Wednesday, September 27, 2006

Da Boys from Chicago and Wild Times at the Waterfall

Things started out peacefully on Saturday morning, but around noon Tena and Keith showed up with two of Keith’s “homeboys” from Chicago. We had met Tena and Keith, who live in this area, the previous weekend when everybody was pitching washers at the waterfall.

Now, when I use the term “homeboys” it is definitely a term of endearment. These guys (Paul “My Hubcap Man” and Mike) are brothers who grew up with Keith on the south side of Chicago. For those who don’t know what a “Hubcap Man” is (like us), we were told that it is someone who can get or find for you anything you would ever want or need. Did I mention that these two guys are very, very Italian - a.k.a. Paulie and Mikey? Did I mention that they arrived ready to cut loose? Did I mention that it got wet and wild? Did I mention that we pegged the fun-meter, perhaps even broke it???

Needless to say, the Captain hit it off with the boys from the moment they arrived on the beach and it didn’t take long for the Admiral to catch up. Well, the beer and Bloody Mary’s flowed stronger than the waterfall until about 4:00 p.m. when the storms they were predicting hit. Tena and the boys headed back home with the promise of seeing us in the morning with fresh supplies of ice, vodka, Bloody Mary mix, and plenty more cold beer.

After they left, we quickly set a second anchor to keep us from swinging into the shore because of the strong winds. It blew and rained for the next eighteen hours, and as the sun was coming back out, so did all our friends on Pickwick Lake, loaded with supplies, and Kelly and Melissa brought food for an army. Let the party continue! I’m not even going to try and talk about the day; I’ll let the photos speak for themselves The fun has begun!

L. to R. Roger (friend of Bud's from New Albany, MS), Paul (Chicago "Hubcab Man"), Cindy (wife of Steve, friends of Kelly's and Melissa's), Kelly, Melissa, Tena (wife of Keith), Steve (husband of Cindy, friends of Kelly's and Melissa's).

The girls built a fort while the grown-ups enjoyed the day. These girls are also responsible for all the face paint on the adults, it was our "warpaint"!

L. to R. Cindy, Carlin, Caroline, Hilary. Cindy and Hilary belong to Keith and Tena; Carlin belongs to Cindy and Steve; and Caroline belongs to Kelly and Melissa.

What are you looking at Melissa? Another nice pose Tena!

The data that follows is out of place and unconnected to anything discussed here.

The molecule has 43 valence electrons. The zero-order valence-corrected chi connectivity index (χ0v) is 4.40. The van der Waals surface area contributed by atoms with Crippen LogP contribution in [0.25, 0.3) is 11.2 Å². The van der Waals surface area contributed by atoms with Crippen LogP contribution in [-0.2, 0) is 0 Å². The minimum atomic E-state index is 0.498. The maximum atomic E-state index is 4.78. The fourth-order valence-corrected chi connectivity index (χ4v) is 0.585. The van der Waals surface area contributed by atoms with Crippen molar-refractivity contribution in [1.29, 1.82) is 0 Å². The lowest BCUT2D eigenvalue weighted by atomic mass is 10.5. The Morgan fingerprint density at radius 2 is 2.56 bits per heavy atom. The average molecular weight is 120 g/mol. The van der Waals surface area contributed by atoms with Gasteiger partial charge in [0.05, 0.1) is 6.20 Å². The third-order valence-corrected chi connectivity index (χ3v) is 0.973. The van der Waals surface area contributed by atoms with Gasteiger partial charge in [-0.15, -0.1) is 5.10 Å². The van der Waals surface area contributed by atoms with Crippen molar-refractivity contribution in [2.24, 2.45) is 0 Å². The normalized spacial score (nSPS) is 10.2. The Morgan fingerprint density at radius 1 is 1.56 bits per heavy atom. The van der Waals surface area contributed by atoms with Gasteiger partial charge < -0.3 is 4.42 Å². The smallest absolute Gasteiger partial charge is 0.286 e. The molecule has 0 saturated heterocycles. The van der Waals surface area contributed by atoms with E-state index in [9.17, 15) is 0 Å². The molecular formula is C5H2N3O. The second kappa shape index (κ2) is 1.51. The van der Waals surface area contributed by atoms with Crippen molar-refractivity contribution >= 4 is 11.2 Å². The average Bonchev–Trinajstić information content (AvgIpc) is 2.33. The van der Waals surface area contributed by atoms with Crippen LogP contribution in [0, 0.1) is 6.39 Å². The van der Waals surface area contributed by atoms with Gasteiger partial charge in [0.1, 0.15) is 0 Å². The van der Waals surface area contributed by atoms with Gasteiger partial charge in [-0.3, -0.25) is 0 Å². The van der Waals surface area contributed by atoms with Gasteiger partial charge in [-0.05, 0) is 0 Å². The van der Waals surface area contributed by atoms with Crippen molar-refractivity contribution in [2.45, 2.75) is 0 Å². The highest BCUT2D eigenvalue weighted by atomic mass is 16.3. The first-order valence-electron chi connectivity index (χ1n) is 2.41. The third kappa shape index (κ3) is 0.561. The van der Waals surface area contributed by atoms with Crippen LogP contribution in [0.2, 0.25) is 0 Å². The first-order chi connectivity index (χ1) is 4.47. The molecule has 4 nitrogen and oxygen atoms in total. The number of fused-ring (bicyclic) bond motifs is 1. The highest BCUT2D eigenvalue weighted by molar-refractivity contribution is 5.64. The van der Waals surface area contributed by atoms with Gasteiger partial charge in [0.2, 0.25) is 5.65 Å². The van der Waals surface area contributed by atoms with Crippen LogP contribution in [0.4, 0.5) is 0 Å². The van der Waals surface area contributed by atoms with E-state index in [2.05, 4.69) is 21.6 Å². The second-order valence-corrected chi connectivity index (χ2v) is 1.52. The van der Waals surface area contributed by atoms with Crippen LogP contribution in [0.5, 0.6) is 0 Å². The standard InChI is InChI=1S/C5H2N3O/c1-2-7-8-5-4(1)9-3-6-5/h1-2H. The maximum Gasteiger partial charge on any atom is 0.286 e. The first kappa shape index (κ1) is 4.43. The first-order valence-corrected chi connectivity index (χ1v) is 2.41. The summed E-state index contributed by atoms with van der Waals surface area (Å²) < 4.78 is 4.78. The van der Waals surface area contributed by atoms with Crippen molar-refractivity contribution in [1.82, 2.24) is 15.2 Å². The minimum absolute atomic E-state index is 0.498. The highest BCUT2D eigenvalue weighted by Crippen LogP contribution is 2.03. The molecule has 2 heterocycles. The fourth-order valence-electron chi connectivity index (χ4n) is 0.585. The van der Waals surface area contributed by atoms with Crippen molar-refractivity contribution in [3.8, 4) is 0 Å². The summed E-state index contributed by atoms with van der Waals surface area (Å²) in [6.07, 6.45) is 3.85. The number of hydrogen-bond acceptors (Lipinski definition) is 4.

The Hubcap Man & The Captain... quite a team!

Just trying to enjoy ourselves!

L. to R. The Cap'n, Hubcap Man, Keith (Tena's husband) & Tena, and Mike (Paul's brother)

The Admiral gets in on the fun!

Are we having fun yet?


The Admiral & Kelly welcome Bo & Terri.

Da Boys from the South Side! Will we see you in Florida this winter?

Kelly gets sandwiched at the beach!

Is it Paulie or Bono?

Though we didn’t get any photos of this particular event, it is important to note that my homeboys and I did experience the 25-foot rope swing on Sunday, so the guys now have bragging rights back in the Windy City.

Since the boys from Chicago weren’t flying back until Tuesday we decided that we should shoot for three days in a row, but trust me when I tell you that Monday was a much shorter and somewhat more sober day at the waterfall. I do, however, think that Paulie wimped out just a little too soon on Monday as he spent most of the day napping... for such a stud he sure was a candy-a** that day (Paulie - you were never there for me, man ). By Monday, all the Hubcap Man could do was snore... lightweight! :-) However Mike was still going strong... like a true Chicago Italian!

Needless to say we have made two great new friends up north and we hope to see them next fall when we go through Chicago. That or perhaps in Florida this winter where we hope that some (or all) of our many friends in this area will come for a visit.

Tuesday was spent “drying out” and working on getting “Life’s2Short” washed and waxed in addition to changing oil and filters for the upcoming trip back down the Tenn-Tom to Mobile and points south. About 3:00 p.m. our fresh water pump sprang a leak so I spent the afternoon trying to get it fixed; however, this issue will have to wait until I have access to proper tools.

The Iceman stopped by late in the afternoon and plans have been made to possibly meet him in Memphis on our way back from Missouri. Speaking of Missouri, Kelly will be taking us to the rental car company tomorrow morning and we should arrive at Lake of the Ozarks late tomorrow afternoon. We will spend five days with the Admiral’s parents and then head to Springfield, arriving sometime Tuesday afternoon, October 3rd, for four nights. After that we will head back up to Lake of the Ozarks for a few more days before returning to “Life’s2Short” on October 11th or 12th.